NIH investigators hope CD47 study leads to broad-spectrum infectious diseases immunotherapy

National Institutes of Health investigators and colleagues have discovered that when the immune system first responds to infectious agents such as viruses or bacteria, a natural brake on the response prevents overactivation.

Colorized scanning electron micrograph of a cell (purple) infected with SARS-COV-2 virus particles (yellow), isolated from a patient sample. Image captured at the NIAID Integrated Research Facility (IRF) in Fort Detrick, Maryland. NIAID

Their new study in mBio describes this brake and the way pathogens such as SARS-CoV-2, the virus that causes COVID-19, turn it on. Their finding provides a potential target for an immunotherapy that might be applied to a wide range of infectious diseases.

When a cell senses an infectious agent with molecules called pathogen recognition receptors, part of its response is to increase cell surface expression of a molecule called CD47, otherwise known as the “don’t eat me” signal. Increased CD47 expression dampens the ability of cells called macrophages, the immune system’s first responders, to engulf infected cells and further stimulate the immune response. Upregulation of CD47 on cells was observed for diverse types of infections including those caused by mouse retroviruses, lymphocytic choriomeningitis virus, LaCrosse virus, SARS CoV-2, and by the bacteria Borrelia burgdorferi and Salmonella enterica typhi.

By blocking CD47-mediated signaling with antibodies in mice infected with lymphocytic choriomeningitis virus, the authors demonstrated they could enhance the speed of pathogen clearance. Furthermore, knocking out the CD47 gene in mice improved their ability to control M. tuberculosis infections and significantly prolonged their survival.  In addition, retrospective studies of cells and plasma from people infected with hepatitis C virus indicated that humans also upregulate CD47.  In these studies, inflammatory cytokine stimuli and direct infection both promoted increased CD47 expression.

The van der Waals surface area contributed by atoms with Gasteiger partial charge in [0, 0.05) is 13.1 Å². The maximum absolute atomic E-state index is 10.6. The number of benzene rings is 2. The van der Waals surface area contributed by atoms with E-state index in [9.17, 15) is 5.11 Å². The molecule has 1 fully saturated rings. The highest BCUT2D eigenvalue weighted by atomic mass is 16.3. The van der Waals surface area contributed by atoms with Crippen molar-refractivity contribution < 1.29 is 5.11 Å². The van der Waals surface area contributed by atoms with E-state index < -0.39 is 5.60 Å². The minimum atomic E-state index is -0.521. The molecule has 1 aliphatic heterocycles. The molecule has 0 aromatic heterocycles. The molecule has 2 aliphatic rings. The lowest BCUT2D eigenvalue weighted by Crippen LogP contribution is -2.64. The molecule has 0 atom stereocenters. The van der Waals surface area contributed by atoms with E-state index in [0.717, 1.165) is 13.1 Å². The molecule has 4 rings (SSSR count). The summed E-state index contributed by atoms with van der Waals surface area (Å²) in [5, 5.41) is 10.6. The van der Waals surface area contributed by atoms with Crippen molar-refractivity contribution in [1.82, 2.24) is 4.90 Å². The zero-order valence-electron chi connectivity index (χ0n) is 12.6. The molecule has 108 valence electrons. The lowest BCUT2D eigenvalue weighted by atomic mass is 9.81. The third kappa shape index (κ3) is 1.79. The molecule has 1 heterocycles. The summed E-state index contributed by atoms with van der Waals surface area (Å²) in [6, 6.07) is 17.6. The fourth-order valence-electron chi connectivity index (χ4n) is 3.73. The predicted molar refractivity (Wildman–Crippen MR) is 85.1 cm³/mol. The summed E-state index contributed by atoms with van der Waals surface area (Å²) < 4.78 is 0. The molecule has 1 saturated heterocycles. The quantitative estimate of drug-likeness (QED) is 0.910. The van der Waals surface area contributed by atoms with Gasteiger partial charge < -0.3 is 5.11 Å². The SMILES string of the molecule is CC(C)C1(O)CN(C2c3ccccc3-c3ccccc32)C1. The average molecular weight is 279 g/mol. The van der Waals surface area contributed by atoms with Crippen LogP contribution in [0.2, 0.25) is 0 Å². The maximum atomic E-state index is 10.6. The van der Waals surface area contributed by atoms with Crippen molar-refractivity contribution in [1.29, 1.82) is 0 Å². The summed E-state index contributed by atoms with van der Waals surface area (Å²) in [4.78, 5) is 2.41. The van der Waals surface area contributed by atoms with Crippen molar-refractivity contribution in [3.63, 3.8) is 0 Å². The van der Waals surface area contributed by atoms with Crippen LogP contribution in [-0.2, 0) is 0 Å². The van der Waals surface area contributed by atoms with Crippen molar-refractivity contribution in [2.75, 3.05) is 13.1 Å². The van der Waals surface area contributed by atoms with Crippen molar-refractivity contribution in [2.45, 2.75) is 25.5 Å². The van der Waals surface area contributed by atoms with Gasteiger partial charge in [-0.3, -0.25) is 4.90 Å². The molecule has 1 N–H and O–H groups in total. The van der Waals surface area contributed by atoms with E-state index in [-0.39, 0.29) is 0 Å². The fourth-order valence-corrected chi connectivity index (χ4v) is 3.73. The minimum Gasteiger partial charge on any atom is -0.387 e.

This highly collaborative research project involved 14 different institutions and was led by scientists from NIH’s National Institute of Allergy and Infectious Diseases in Hamilton, Montana, and Stanford University in Stanford, California. The findings open the possibility of using CD47 blockade as a new immunotherapeutic to treat a wide range of different infections. “There may be circumstances where host responses need boosting and CD47 represents a novel target for host-directed therapies in such cases,” the scientists write, mentioning SARS-CoV-2, HIV, HPV and Ebola virus among several possibilities.



Categories: Diseases

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